Assignment 10, due Apr. 22

Part of the homework for 22C:112, Spring 2011
by Douglas W. Jones
THE UNIVERSITY OF IOWA Department of Computer Science

On every assignment, write your name and the course number legibly. Exceptions will be by advance arrangement unless there is what insurance companies call "an act of God" (something outside your control). Homework must be turned in on paper, either in class or in the teaching assistant's mailbox. Never push late work under someone's door!

  1. Background Consider the problem of writing a thread manager on a Unix system that supports only the heavyweight primitives fork(), exit(), and wait(), plus the shmat() and shmdt() primitives for attaching and detatching shared memory segments. Your system supports multicore CPUs by running processes on separate cores of the CPU whenever possible.

    Also, suppose you have a lightweight thread manager such as the user-level thread package that was the subject of last week's homework. This thread manager multiplexes a single user process to support multiple threads. As such, it cannot exploit the resources of a multicore CPU. This thread manager creates thread data structures on a heap, maintains a ready list, and provides a relinquish() operation by which a thread may allow another thread to run.

    Your goal is to design (but not write the code for) a lightweight thread manager. This thread manager should allow lightweight threads to run on different cores of the CPU when possible.

    One way (not very smart, but easy to debug) to write the thread manager would be for it to start by launching one idle thread per core of the CPU and then fork multiple times so that there is one process per core. Then, and only then, would it begin launching and running user threads. All of the thread manager processes would run concurrently until the thread manager terminates, usually when the program itself terminates. The disadvantage of this is obvious: It uses all of the cores as much of the time as the operating system permits whether or not the user needs that many threads.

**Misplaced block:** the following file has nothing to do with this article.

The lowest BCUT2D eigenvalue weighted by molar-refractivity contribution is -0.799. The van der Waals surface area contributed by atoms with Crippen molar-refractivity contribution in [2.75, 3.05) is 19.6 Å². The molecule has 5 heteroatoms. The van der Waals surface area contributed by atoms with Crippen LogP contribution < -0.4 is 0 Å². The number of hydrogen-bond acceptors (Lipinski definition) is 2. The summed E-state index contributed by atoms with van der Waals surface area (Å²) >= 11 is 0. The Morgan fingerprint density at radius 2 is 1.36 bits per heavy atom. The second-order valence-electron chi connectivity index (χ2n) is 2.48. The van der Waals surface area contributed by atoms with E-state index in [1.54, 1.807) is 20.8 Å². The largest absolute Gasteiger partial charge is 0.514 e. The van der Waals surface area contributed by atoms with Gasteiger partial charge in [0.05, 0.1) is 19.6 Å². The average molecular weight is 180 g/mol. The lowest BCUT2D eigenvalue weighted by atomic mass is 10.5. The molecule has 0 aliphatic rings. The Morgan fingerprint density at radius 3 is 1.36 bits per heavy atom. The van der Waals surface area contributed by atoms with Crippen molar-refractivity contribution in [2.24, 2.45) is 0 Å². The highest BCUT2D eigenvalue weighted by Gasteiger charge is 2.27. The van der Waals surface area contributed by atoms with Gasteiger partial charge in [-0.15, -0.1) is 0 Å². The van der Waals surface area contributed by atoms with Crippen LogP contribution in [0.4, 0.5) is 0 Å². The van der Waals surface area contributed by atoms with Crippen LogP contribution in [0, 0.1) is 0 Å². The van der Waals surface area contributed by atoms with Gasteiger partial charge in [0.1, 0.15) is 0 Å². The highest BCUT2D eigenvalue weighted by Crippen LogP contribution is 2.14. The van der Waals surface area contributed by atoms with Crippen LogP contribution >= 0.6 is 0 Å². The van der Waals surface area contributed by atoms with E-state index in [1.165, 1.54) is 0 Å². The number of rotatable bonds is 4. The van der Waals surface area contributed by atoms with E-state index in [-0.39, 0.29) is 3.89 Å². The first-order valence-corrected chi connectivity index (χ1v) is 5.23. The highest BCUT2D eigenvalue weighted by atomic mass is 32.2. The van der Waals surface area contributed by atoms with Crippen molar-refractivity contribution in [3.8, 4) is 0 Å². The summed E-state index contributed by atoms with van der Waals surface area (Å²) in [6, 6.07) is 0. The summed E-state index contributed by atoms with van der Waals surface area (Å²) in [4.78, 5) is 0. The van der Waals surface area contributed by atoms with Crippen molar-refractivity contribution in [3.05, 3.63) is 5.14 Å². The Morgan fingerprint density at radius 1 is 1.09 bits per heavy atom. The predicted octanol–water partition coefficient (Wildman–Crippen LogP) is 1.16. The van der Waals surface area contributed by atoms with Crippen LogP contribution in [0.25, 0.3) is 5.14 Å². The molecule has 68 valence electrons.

a) Suggest an alternative rule for when the thread manager should fork another process to run threads. (0.5 points)

    b) As a companion to part a, suggest an alternative rule for when one process of the thread manager should terminate. (0.5 points)

    c) Consider the problem of supporting semaphores in this multicore thread manager. The semaphore implementation in the user-level thread package discussed in last week's homework would suffice on a uniprocessor. Why would this fail on a multithreaded processor? (0.5 points)

  2. Background: Consider the following approaches to mutual exclusion:

    a) For each of these, clearly identify the setting in which it is the most appropriate alternative. (0.5 points)

    b) For each of these, clearly identify the major disadvantage or limitaiton of the approach that makes it inappropriate in many settings. (0.5 points)

    c) Each of the above approaches rests on mechanisms. Some of the mechanisms used in some of these approaches require mutual exclusion to implement them. Others are stand-alone mechanisms. For each such mechanism mentioned in the above list, which approach (or approaches) will likely be used to implement that mechanism. (0.5 points)


Back to the little Unix shell from MP1! Due, May 2. Add support for these two little features:

You may require that there be spaces before the ampersand and pipe symbols, in order to minimize the need to make any changes to the command line parsing mechanism.

You will need to look at the pipe() kernel call to create a pipe, and you will need to look at the You may need to look at the open(), close() and dup() kernel calls to understand how to control which file descriptors are used for what.